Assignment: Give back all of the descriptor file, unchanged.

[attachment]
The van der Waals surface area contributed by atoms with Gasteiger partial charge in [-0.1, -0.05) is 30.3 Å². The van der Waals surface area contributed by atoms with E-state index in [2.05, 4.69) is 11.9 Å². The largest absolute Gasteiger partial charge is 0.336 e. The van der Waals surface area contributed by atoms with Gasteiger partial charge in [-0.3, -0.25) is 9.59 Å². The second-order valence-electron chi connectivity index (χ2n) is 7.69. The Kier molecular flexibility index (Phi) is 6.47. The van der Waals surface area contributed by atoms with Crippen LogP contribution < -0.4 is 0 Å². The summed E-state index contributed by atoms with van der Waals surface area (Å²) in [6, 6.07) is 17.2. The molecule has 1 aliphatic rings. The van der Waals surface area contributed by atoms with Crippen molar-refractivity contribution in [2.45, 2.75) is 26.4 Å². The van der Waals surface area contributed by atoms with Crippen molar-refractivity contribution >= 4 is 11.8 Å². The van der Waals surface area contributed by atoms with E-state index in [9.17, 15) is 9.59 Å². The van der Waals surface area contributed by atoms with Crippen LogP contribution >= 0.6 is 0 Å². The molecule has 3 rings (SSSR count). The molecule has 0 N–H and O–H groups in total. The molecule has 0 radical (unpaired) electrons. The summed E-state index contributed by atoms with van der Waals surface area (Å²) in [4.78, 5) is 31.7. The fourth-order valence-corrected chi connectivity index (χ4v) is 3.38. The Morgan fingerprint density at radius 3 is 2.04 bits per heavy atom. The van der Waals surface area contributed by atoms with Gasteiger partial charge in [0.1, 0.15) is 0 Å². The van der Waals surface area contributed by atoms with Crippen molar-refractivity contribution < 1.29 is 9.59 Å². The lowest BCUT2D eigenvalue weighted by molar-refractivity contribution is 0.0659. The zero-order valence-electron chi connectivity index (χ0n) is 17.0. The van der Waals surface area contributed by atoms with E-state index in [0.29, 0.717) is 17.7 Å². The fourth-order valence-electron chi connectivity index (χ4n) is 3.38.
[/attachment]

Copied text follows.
The van der Waals surface area contributed by atoms with Gasteiger partial charge in [-0.1, -0.05) is 30.3 Å². The van der Waals surface area contributed by atoms with E-state index in [2.05, 4.69) is 11.9 Å². The largest absolute Gasteiger partial charge is 0.336 e. The van der Waals surface area contributed by atoms with Gasteiger partial charge in [-0.3, -0.25) is 9.59 Å². The second-order valence-electron chi connectivity index (χ2n) is 7.69. The Kier molecular flexibility index (Phi) is 6.47. The van der Waals surface area contributed by atoms with Crippen LogP contribution < -0.4 is 0 Å². The summed E-state index contributed by atoms with van der Waals surface area (Å²) in [6, 6.07) is 17.2. The molecule has 1 aliphatic rings. The van der Waals surface area contributed by atoms with Crippen molar-refractivity contribution in [2.45, 2.75) is 26.4 Å². The van der Waals surface area contributed by atoms with Crippen molar-refractivity contribution >= 4 is 11.8 Å². The van der Waals surface area contributed by atoms with E-state index in [9.17, 15) is 9.59 Å². The van der Waals surface area contributed by atoms with Crippen LogP contribution >= 0.6 is 0 Å². The molecule has 3 rings (SSSR count). The molecule has 0 N–H and O–H groups in total. The molecule has 0 radical (unpaired) electrons. The summed E-state index contributed by atoms with van der Waals surface area (Å²) in [4.78, 5) is 31.7. The fourth-order valence-corrected chi connectivity index (χ4v) is 3.38. The Morgan fingerprint density at radius 3 is 2.04 bits per heavy atom. The van der Waals surface area contributed by atoms with Gasteiger partial charge in [0.1, 0.15) is 0 Å². The van der Waals surface area contributed by atoms with Crippen molar-refractivity contribution < 1.29 is 9.59 Å². The lowest BCUT2D eigenvalue weighted by molar-refractivity contribution is 0.0659. The zero-order valence-electron chi connectivity index (χ0n) is 17.0. The van der Waals surface area contributed by atoms with E-state index in [0.29, 0.717) is 17.7 Å². The fourth-order valence-electron chi connectivity index (χ4n) is 3.38.